Hearing about a band or artist's influences and inspirations are all well and good, but sometimes, you just want to get to the nitty-gritty in an interview - like, 'what's your favourite takeaway dish'?

Our Q&A series sees us throwing rapid-fire questions at artists to get their most instinctive answers. There's no beating around the bush here - just honest, straightforward insights into their creative minds.

Saoirse Siné is a theatre artist working in Dublin and established Scream For Ireland, and hosts the podcast series, 'Absurd Real History'. Her latest show, 'Grizel' is about Dublin's pig-faced lady and is broadcasting tonight on YouTube at 7PM, which you can watch here for free.

Before tonight's live reading, we caught up with Saoirse for a quick chat.


1. What’s the acting performance (TV, movie, theatre) that you watched growing up, that you still watch today?

I’m going to throw in a curve ball right off the bat and say The Muppets and all of their subsequent movies. Jim Henson created magic with Kermit his friends when at the time, puppetry wasn’t really in the mainstream. I’ve read his autobiography and the skill and energy of puppetry, the muppets in particular has always enthralled me. The ability to work as a team to bring an otherwise lifeless object to life, is pure beautiful magic. Not to mention the talent of the actors they get to treat these muppets as co-stars, the fun explosive humour and wholesome heart.


2. In three words, describe the minute before you walk on stage.

Agonising. Euphoric. Magic.


3. How do you wind down after a show?

The build up to show week and the show itself is often quite intense. Afterwards it’s best to relax with my fellow cast and crew members reminiscing and getting a chance to talk and get to know each other outside of the production, as well as say goodbye. It’s bittersweet, as you go from seeing the same people every day to very rarely (unless you get involved in another show together)


4. What’s the one performance you wish you’d written or performed first?

I get asked this question a lot and as an extremely indecisive woman I find it difficult to answer. I’m going to go with Matilda in the Matilda musical for performance. I’m not a massive musical theatre fan but that musical blew me. It’s everything a live show should do, fill you with excitement, have you in tears and just be completely enthralled. Perhaps what struck me is how the child actress when I saw it looked very similar to me as a child. Tim Minchin did a fantastic job on the score and if when I was younger I could have been the first little girl on that stage performing and blasting out those belters would fill me with a bliss I needed as a child. When I think of my favourite plays out there I don’t wish I’d written them because they’re mostly lacking in strong female parts but I’m trying read/see diverse work.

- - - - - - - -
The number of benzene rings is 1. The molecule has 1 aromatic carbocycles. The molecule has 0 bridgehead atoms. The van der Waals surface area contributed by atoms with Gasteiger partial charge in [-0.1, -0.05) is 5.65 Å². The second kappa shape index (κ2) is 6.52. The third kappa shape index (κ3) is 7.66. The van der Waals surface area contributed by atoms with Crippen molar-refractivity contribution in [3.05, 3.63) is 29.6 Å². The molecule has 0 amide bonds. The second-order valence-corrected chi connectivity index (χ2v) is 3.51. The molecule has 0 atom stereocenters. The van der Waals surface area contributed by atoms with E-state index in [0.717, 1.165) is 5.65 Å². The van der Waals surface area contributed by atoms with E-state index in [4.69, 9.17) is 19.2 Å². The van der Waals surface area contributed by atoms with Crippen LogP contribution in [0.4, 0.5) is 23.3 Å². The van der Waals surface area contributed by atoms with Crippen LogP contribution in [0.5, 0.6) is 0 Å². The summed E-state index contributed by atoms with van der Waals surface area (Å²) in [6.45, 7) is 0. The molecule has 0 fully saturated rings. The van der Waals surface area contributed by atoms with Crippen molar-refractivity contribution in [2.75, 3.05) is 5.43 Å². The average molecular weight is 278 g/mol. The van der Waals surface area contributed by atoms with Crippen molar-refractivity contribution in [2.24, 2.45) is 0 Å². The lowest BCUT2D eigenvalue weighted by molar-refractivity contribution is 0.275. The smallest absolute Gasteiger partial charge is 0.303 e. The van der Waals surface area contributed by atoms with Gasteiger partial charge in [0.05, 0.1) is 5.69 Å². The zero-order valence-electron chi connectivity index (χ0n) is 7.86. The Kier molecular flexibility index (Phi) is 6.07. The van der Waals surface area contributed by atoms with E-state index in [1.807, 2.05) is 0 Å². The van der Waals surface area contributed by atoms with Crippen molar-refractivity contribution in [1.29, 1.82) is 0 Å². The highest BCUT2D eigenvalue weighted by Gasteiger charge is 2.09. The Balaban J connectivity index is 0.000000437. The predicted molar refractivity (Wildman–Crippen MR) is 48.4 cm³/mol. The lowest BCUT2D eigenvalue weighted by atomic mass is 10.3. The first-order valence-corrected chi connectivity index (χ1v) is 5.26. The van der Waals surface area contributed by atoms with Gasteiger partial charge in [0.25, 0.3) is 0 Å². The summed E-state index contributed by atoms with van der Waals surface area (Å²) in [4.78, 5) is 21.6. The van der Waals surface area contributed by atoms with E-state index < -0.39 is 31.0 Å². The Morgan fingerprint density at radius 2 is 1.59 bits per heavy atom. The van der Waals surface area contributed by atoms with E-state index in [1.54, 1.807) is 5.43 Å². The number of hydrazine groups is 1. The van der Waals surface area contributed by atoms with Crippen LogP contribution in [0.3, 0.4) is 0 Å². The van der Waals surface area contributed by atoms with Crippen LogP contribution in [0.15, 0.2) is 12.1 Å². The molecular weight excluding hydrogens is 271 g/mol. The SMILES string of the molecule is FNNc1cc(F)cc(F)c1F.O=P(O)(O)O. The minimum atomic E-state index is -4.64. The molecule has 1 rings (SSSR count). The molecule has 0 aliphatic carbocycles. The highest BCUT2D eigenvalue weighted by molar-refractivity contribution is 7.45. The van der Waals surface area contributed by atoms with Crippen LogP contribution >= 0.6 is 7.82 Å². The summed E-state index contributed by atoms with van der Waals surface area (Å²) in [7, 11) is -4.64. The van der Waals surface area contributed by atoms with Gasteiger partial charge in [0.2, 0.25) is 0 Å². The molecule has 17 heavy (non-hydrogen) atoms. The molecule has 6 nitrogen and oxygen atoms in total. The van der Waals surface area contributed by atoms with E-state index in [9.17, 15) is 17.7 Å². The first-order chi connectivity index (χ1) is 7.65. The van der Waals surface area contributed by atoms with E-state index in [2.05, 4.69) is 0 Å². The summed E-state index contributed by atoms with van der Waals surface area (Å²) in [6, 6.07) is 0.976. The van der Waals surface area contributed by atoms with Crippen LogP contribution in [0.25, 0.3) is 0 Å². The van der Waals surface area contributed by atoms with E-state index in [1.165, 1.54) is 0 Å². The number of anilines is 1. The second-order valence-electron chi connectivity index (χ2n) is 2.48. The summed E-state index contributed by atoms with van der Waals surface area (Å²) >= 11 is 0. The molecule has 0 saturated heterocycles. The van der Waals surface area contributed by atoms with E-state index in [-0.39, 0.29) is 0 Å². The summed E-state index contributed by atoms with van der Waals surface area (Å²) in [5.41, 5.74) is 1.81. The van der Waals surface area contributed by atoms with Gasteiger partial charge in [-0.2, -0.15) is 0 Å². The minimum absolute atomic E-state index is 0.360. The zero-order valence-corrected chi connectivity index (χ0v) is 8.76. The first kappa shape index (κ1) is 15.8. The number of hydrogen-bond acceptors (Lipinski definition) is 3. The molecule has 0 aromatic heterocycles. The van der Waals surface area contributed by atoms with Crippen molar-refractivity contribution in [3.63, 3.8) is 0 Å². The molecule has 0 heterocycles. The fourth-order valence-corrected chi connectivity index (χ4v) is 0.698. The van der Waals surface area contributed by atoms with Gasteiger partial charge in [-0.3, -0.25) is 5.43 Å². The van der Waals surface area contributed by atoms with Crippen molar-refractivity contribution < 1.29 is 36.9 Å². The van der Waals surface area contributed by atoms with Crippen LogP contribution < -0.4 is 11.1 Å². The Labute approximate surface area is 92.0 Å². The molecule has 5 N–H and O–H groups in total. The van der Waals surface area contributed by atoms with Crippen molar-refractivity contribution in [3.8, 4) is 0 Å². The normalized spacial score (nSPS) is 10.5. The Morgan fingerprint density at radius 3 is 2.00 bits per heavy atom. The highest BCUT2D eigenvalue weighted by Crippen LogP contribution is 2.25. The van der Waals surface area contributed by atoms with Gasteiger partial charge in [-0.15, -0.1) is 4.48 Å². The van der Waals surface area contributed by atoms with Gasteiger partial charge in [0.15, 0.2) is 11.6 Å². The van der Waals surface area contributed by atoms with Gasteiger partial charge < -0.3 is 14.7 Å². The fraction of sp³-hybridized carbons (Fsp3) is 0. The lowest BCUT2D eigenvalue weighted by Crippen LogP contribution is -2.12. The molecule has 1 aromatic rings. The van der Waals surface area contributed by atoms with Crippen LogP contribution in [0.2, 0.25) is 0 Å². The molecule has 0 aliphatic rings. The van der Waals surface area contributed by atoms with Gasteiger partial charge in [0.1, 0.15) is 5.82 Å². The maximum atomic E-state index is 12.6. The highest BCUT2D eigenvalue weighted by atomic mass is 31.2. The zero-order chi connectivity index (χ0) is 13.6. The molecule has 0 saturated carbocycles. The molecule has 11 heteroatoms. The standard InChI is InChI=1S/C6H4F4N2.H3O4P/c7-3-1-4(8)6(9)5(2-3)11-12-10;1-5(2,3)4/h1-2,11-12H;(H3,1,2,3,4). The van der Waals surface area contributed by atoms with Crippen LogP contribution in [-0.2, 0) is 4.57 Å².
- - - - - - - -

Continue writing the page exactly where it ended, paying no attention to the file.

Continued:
5. You can only watch one movie, TV show or play for the rest of the week. What is it?

The Infinite Wrench by the Neo-Futurists. The Neo-Futurists are an American Theatre Company that have inspired my work greatly. The show is 30 plays in one hour, you don’t always get to see them all and the performance is always different. Their shows rely heavily on the audience and now more than ever I am craving that kind of experience. Another one of their core beliefs in making their work is that it’s different each time, through various theatrical tricks and audience interaction. So although it would technically be one play I’d be seeing, it would never be the same show. Constantly fresh and in the moment.


6. Name one record, one book and one movie that everyone should hear / read / see.

This is hard because art is all subjective. I’ll say ‘Hissing Fauna, Are You The Destroyer’ by Of Montreal because it’s just great and a real journey from start to finish with raw emotion as well as some absolute bops.

For a book, Sapiens: A Brief History of Humankind by Yuval Noah Harari, a great non fiction book that helps put where we are in humanity into perspective.

Movie is tough but I’m going to go with ‘The Truman Show’ as it’s a very good tight movie with the perfect balance of comic and drama. Jim Carrey’s finest work with strong themes that I think are more relevant now than when it first released.


7. Pick the director and lead actor(s) for a biopic about your life.

Edgar Wright. His films are extremely clever in their cinematography. As to play me? If not myself I’d like to give a young unknown actress with a dream the chance.


8. You’re ordering take-away, what do you get?

Duck with plum sauce is a standard go to if I’m really treating myself at the Chinese.


9. Describe your perfect day off.

Dominating all my friends in a game of Risk with a nice bottle of red.


10. Tell us, in one sentence, why we should come to see 'Grizel: Dublin's Pig-Faced Lady'.

It’s a fascinating story told in an interesting fun way, a great way to support the arts (who have suffered greatly this year) and completely free!